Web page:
CaaMTech Collaboration Proves Diversity in Magic Mushroom Chemistry

A new paper published by The Leibniz Institute for Natural Product Research in collaboration with CaaMTech reveals the complex chemistry of magic mushrooms

Scientists at The Leibniz Institute for Natural Product Research and Infection Biology working in collaboration with CaaMTech and UMASS Dartmouth recently reported new results illustrating the diverse chemistry of magic mushrooms. These results were recently published in the journal ChemBioChem in a paper titled “Genetic survey of Psilocybe natural products.”  The publication highlights numerous findings about the chemical composition of psilocybin-containing Psilocybe “magic” mushrooms including the discovery of aeruginascin in new species of mushrooms and the presence of terpene compounds.  The research highlights the chemical variability across different kinds of magic mushrooms and further underscores that different mushrooms have different properties and effects on account of that chemical variability.

Psilocybe “magic” mushrooms’ best known component, psilocybin, is a prodrug of the potent 5-HT2A agonist and powerful psychedelic compound, psilocin. However, psilocybin co-exists in these mushrooms with other less-studied, structurally similar compounds whose roles and pharmacological properties are poorly understood.  The authors of “Genetic survey of Psilocybe natural products” browsed the genomes of five species (P. azurescens, P. cubensis, P. cyanescens, P. mexicana, and P. serbica) to “​​understand more profoundly common and species-specific metabolic capacities.”  This comparison demonstrated the genetic diversity between different species of magic mushrooms, confirming a difference in their biosynthetic machinery.

The work revealed far greater metabolic diversity in Psilocybe mushrooms than previously reported. Among the findings was the metabolic production of aeruginascin (the N-trimethyl analogue of psilocybin, previously found in only three species of mushrooms including P. cubensis) in two new species of mushrooms: P. cyanescens and P. mexicana.  Additionally, the researchers found, for the first time ever in Psilocybe mushrooms, the presence of terpenes – a class of compounds responsible for some of the entourage effects in cannabis.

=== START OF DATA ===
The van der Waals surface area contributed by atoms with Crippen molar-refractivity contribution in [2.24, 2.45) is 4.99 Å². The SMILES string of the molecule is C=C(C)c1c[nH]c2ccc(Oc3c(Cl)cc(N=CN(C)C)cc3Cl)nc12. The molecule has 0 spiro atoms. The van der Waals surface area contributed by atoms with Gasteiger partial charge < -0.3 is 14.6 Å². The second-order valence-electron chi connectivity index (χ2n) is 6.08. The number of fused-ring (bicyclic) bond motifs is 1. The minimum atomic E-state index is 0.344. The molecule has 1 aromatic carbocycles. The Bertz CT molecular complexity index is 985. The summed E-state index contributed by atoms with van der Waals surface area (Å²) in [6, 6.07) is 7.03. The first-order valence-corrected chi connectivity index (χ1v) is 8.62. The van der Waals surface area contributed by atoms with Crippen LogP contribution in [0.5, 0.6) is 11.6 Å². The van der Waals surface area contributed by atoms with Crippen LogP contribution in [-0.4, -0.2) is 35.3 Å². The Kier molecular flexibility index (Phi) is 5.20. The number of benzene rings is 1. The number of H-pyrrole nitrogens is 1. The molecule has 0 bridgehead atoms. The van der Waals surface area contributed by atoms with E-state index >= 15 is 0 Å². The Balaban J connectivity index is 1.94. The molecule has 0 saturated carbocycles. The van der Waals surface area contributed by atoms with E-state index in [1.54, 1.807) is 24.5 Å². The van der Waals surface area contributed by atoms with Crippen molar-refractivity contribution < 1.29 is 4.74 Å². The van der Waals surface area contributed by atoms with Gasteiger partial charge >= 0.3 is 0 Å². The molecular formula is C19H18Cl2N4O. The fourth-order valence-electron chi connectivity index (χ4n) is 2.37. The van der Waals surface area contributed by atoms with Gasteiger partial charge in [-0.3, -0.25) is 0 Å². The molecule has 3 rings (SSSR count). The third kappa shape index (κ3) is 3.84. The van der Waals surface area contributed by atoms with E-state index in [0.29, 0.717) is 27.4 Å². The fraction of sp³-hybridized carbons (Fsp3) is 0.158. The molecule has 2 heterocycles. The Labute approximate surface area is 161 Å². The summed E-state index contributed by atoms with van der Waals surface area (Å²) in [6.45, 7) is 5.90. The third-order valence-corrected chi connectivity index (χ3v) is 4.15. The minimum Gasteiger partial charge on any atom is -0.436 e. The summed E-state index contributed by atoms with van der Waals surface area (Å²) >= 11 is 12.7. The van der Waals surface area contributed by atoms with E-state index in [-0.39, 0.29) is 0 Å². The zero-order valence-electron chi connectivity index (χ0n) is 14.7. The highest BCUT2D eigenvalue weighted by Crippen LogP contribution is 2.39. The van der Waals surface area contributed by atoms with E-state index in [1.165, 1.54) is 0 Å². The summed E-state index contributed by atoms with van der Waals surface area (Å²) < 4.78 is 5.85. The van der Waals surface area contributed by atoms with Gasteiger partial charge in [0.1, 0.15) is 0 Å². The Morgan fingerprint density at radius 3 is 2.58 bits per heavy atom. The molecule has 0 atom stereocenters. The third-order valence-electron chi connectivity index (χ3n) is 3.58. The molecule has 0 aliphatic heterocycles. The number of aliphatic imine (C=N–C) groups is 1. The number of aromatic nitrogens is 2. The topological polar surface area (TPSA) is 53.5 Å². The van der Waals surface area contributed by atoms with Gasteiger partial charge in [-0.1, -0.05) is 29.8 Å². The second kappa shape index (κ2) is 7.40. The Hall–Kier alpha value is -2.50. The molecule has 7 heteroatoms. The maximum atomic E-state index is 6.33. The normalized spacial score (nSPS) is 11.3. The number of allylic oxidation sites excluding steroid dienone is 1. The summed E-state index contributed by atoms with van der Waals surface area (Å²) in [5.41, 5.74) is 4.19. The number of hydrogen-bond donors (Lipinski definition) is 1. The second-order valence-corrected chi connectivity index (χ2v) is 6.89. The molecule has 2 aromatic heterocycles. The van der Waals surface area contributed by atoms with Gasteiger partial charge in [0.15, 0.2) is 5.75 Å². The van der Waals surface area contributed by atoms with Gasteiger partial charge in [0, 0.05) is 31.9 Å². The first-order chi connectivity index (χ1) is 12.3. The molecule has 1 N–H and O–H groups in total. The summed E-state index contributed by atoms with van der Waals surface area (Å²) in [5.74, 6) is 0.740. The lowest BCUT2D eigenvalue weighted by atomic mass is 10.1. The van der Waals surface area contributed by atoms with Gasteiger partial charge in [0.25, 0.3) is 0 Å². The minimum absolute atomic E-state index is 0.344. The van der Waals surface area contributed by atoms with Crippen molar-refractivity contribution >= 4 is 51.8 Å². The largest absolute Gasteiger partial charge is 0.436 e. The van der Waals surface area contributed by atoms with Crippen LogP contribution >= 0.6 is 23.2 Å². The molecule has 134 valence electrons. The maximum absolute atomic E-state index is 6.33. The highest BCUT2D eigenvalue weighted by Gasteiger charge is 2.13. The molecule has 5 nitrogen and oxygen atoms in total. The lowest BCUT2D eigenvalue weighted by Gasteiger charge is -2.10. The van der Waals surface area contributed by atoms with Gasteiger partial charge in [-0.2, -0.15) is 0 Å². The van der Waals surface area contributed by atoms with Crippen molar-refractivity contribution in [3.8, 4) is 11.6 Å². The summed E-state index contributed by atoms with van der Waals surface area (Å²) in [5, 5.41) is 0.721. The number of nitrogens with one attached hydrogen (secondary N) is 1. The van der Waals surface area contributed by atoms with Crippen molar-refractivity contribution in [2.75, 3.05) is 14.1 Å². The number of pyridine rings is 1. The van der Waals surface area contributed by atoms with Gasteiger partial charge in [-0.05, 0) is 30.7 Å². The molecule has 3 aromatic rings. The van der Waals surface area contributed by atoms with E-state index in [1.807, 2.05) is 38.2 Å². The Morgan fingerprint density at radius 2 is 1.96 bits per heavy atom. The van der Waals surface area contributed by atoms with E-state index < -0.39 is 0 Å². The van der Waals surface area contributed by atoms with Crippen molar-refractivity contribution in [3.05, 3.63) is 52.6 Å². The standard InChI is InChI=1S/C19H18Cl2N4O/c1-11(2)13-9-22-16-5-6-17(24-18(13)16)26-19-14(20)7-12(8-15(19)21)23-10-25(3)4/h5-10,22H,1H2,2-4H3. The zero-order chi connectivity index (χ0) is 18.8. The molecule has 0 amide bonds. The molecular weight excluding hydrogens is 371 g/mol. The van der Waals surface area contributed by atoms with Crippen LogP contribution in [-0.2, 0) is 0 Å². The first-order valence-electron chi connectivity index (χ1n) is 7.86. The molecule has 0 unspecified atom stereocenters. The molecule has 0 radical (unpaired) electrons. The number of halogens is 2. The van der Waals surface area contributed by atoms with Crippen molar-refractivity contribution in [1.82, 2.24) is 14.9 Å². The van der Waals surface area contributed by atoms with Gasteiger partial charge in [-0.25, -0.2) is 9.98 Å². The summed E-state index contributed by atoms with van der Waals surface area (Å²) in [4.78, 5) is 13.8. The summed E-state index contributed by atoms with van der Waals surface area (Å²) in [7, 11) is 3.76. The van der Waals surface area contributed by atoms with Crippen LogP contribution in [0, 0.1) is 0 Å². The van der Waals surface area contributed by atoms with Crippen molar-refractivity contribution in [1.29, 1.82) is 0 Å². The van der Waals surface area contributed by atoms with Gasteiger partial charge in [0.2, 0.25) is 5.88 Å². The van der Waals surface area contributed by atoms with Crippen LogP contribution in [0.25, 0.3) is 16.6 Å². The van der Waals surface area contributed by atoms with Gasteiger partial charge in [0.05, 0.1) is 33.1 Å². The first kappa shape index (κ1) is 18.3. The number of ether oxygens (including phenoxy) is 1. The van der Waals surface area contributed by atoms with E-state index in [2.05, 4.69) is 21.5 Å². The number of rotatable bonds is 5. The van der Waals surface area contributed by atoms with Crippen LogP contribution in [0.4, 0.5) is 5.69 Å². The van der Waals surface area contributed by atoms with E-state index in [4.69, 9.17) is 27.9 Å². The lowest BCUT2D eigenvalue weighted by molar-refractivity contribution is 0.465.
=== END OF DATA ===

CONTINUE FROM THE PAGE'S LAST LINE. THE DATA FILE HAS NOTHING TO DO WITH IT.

“Despite six decades of research on magic mushrooms, it is surprising that knowledge on the global set of Psilocybe natural products is virtually non-existent,”  said Prof. Dr. Dirk Hoffmeister, author on the paper and head of the Research Group Pharmaceutical Microbiology at The Leibniz Institute for Natural Product Research and Infection Biology in Jena, Germany. “It has been truly amazing for our team to discover that a diversity of potentially bioactive molecules is genetically encoded in the magic mushrooms.”

In light of recent efforts to legalize and decriminalize Psilocybe magic mushrooms, “Genetic survey of Psilocybe natural products” further highlights the unmet need for a more complete understanding of the mushrooms’ chemical composition and metabolome.  For example, the delayed paralytic effects known as Wood Lovers Paralysis caused by some species of Psilocybe magic mushrooms has yet to be explained.

“Five years ago magic mushrooms were treated as psilocybin sources without regard to the other compounds,” said Dr. Andrew Chadeayne, CEO of CaaMTech. “By changing the focus from mushrooms to molecules, we’re discovering the importance of many previously overlooked compounds.”